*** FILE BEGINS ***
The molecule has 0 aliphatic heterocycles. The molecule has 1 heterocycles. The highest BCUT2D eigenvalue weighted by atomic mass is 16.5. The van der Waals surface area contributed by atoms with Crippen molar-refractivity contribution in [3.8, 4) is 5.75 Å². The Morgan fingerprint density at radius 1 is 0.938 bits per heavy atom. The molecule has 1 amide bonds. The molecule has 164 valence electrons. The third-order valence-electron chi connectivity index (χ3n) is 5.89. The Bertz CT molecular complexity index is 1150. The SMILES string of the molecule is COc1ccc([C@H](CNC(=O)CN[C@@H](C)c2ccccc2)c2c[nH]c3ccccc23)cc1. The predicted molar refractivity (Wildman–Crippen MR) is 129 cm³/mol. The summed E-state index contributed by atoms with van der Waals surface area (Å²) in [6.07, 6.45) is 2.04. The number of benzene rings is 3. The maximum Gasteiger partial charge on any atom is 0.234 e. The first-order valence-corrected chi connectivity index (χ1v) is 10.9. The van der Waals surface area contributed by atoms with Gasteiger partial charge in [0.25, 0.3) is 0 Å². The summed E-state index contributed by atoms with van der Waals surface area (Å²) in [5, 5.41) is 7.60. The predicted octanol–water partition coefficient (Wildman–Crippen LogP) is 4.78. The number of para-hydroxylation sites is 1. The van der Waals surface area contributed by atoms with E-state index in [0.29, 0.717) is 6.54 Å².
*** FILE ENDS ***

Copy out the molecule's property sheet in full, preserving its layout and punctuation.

The molecule has 0 aliphatic heterocycles. The molecule has 1 heterocycles. The highest BCUT2D eigenvalue weighted by atomic mass is 16.5. The van der Waals surface area contributed by atoms with Crippen molar-refractivity contribution in [3.8, 4) is 5.75 Å². The Morgan fingerprint density at radius 1 is 0.938 bits per heavy atom. The molecule has 1 amide bonds. The molecule has 164 valence electrons. The third-order valence-electron chi connectivity index (χ3n) is 5.89. The Bertz CT molecular complexity index is 1150. The SMILES string of the molecule is COc1ccc([C@H](CNC(=O)CN[C@@H](C)c2ccccc2)c2c[nH]c3ccccc23)cc1. The predicted molar refractivity (Wildman–Crippen MR) is 129 cm³/mol. The summed E-state index contributed by atoms with van der Waals surface area (Å²) in [6.07, 6.45) is 2.04. The number of benzene rings is 3. The maximum Gasteiger partial charge on any atom is 0.234 e. The first-order valence-corrected chi connectivity index (χ1v) is 10.9. The van der Waals surface area contributed by atoms with Gasteiger partial charge in [0.25, 0.3) is 0 Å². The summed E-state index contributed by atoms with van der Waals surface area (Å²) in [5, 5.41) is 7.60. The predicted octanol–water partition coefficient (Wildman–Crippen LogP) is 4.78. The number of para-hydroxylation sites is 1. The van der Waals surface area contributed by atoms with E-state index in [0.29, 0.717) is 6.54 Å².